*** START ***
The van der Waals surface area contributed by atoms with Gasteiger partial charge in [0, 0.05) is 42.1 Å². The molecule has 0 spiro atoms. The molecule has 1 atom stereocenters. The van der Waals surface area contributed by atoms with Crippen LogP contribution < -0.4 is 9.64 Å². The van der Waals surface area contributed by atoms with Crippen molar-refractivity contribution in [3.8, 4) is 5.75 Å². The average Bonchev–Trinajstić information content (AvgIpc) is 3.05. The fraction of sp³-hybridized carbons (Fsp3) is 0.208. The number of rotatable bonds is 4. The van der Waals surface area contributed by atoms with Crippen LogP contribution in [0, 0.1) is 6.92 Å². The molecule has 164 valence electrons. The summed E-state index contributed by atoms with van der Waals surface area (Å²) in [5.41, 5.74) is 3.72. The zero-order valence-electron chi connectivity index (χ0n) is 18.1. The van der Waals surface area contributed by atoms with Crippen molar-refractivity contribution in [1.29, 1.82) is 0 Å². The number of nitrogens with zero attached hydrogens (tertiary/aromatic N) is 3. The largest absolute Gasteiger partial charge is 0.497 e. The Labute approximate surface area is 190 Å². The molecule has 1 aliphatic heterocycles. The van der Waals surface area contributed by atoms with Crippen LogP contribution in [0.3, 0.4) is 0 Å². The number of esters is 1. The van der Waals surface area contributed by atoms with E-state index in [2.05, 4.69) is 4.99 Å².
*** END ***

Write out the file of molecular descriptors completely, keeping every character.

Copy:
The van der Waals surface area contributed by atoms with Gasteiger partial charge in [0, 0.05) is 42.1 Å². The molecule has 0 spiro atoms. The molecule has 1 atom stereocenters. The van der Waals surface area contributed by atoms with Crippen LogP contribution < -0.4 is 9.64 Å². The van der Waals surface area contributed by atoms with Crippen molar-refractivity contribution in [3.8, 4) is 5.75 Å². The average Bonchev–Trinajstić information content (AvgIpc) is 3.05. The fraction of sp³-hybridized carbons (Fsp3) is 0.208. The number of rotatable bonds is 4. The van der Waals surface area contributed by atoms with Crippen LogP contribution in [0, 0.1) is 6.92 Å². The molecule has 164 valence electrons. The summed E-state index contributed by atoms with van der Waals surface area (Å²) in [5.41, 5.74) is 3.72. The zero-order valence-electron chi connectivity index (χ0n) is 18.1. The van der Waals surface area contributed by atoms with Crippen molar-refractivity contribution in [1.29, 1.82) is 0 Å². The number of nitrogens with zero attached hydrogens (tertiary/aromatic N) is 3. The largest absolute Gasteiger partial charge is 0.497 e. The Labute approximate surface area is 190 Å². The molecule has 1 aliphatic heterocycles. The van der Waals surface area contributed by atoms with Crippen LogP contribution in [0.3, 0.4) is 0 Å². The number of esters is 1. The van der Waals surface area contributed by atoms with E-state index in [2.05, 4.69) is 4.99 Å².